Prop Generator. Adding a generator to the prop shaft is something that has been on my todo list for years, and I just got around to it a few months ago. This is something I now wish I had done much sooner.
Geriatric considerations. With each passing year, we look for ways to make handling Cups easier. We both agree Cups is the right size for us, and have no desire for a bigger boat. We've made changes to the sail handling and reefing systems to make it easier for us; added a line and fairleads so that we can use the windlass for hoisting the dinghy. (Marcie used to get stuck with grinding duty, while I kept it off the brightwork and from getting away when the wind picked up.) I'm sure I can think of a dozen other things we've done to make life aboard less physically demanding.
HF radio/Sailmail vs Sat communications. The hardware costs for Sat phones are now probably less expensive than buying and installing a Pactor and HF radio. On the other hand, Sailmail is less expensive to operate. Winlink is free, but requires a ham license and doesn't work as well as Sailmail in many places. An HF radio allows us to participate in radio nets, but a Sat phone may be better in emergency situations... there are many pros and cons to both approaches. When we started out, the choice was definitely easier to make, and we went with an HF radio. Now the decision is not so clear-cut with so many Sat options, both in hardware and operating costs. I think we would still go with an HF radio, but if the Sat phone operating costs continue to drop, we might change our minds.
Autopilot vs Windvane - We went the autopilot route, and eventually added a totally redundant autopilot as a backup, after a very long passage that required handsteering when our original A/P crapped out. Many of our cruising friends have a serious windvane system and an autopilot as backup. Some of them rarely have problems, while others seem to be constantly making repairs. For bigger, heavier boats, the windvane has to be substantial, and for Cups, with her hydraulic steering, it would have required a system with its own rudder. The cost would have been more than the backup autopilot, but it would have greatly reduced our power requirements on a passage. I think we would have made the same decision now, but it is a close call.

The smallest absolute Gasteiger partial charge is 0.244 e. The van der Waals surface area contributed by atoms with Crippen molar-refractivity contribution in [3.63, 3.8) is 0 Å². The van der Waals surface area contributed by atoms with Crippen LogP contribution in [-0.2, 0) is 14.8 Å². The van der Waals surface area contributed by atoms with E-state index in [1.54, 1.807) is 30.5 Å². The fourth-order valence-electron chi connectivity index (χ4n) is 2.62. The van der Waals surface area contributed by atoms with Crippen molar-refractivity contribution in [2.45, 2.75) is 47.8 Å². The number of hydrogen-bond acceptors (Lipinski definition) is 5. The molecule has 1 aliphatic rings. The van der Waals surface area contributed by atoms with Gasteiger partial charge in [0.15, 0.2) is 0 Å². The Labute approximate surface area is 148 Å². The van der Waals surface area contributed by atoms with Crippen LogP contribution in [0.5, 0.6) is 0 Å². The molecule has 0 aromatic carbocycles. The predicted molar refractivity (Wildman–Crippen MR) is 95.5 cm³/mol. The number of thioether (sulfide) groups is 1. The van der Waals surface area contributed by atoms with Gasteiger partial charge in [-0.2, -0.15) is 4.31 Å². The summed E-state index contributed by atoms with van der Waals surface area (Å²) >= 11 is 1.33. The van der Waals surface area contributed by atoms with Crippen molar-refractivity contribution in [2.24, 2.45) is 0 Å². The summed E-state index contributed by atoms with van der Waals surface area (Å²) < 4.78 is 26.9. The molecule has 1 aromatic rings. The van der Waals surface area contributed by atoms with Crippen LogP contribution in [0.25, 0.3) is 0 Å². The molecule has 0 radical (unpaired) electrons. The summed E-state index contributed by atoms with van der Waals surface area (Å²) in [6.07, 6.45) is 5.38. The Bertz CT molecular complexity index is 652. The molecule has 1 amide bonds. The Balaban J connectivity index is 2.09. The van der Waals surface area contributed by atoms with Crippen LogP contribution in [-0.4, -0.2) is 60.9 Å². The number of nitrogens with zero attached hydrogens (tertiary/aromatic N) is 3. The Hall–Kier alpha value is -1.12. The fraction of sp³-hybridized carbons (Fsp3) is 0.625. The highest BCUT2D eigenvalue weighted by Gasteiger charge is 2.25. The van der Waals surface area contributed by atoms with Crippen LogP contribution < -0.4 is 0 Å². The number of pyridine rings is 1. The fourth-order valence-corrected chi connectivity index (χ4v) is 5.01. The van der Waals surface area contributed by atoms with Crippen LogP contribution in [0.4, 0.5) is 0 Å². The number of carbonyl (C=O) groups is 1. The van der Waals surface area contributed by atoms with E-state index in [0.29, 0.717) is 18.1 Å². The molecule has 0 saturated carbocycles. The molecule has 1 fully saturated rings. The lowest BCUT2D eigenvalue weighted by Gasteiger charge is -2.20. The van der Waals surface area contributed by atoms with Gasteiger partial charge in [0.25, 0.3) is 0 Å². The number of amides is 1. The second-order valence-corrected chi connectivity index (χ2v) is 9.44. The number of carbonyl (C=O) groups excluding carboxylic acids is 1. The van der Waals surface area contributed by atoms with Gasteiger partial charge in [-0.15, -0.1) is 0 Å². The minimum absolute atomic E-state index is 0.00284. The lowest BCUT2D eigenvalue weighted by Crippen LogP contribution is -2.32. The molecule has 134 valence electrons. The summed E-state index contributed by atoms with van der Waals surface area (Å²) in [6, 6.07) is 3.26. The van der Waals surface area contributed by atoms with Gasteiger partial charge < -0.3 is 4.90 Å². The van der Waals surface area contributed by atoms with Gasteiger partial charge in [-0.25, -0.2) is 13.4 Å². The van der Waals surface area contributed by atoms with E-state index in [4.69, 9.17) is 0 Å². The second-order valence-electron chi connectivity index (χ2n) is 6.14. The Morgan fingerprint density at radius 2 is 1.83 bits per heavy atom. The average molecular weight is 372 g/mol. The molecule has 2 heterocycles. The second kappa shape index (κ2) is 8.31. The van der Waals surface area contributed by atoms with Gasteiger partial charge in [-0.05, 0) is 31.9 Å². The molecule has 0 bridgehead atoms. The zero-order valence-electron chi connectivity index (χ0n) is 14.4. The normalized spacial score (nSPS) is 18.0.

Dinghy. We initially started with a Port-a-Bote, one of those folding boats that can be stowed on the rail. This turned out to be one of our less than optimal decisions. While the boat itself can be folded up rather compactly and stowed on the rail, we discovered that the seats were large and bulky, and probably took up more space than the boat. In addition, the seats deteriorated in the sun in only a couple of years, and we had a continual slow leak of water through the bottom seam. It didn't tow well at all, and was tricky to unfold on deck. It didn't take long to see why there are 100,000 inflatables and only 100 Port-a-Botes out there. Our preference now is a 9' (2.8m) rigid inflatable. It is big and sturdy enough to haul an amazing amount of fuel, provisions and/or people, and stows nicely on our foredeck.
All in all, with hindsight being 20/20, we feel we did okay (except for that darned Port-a-Bote). We learned as we went and could have probably saved some money, time and aggravation along the way, but that's all part of the sailing experience. Looking back, the only real change we would have made is starting our cruising lives sooner!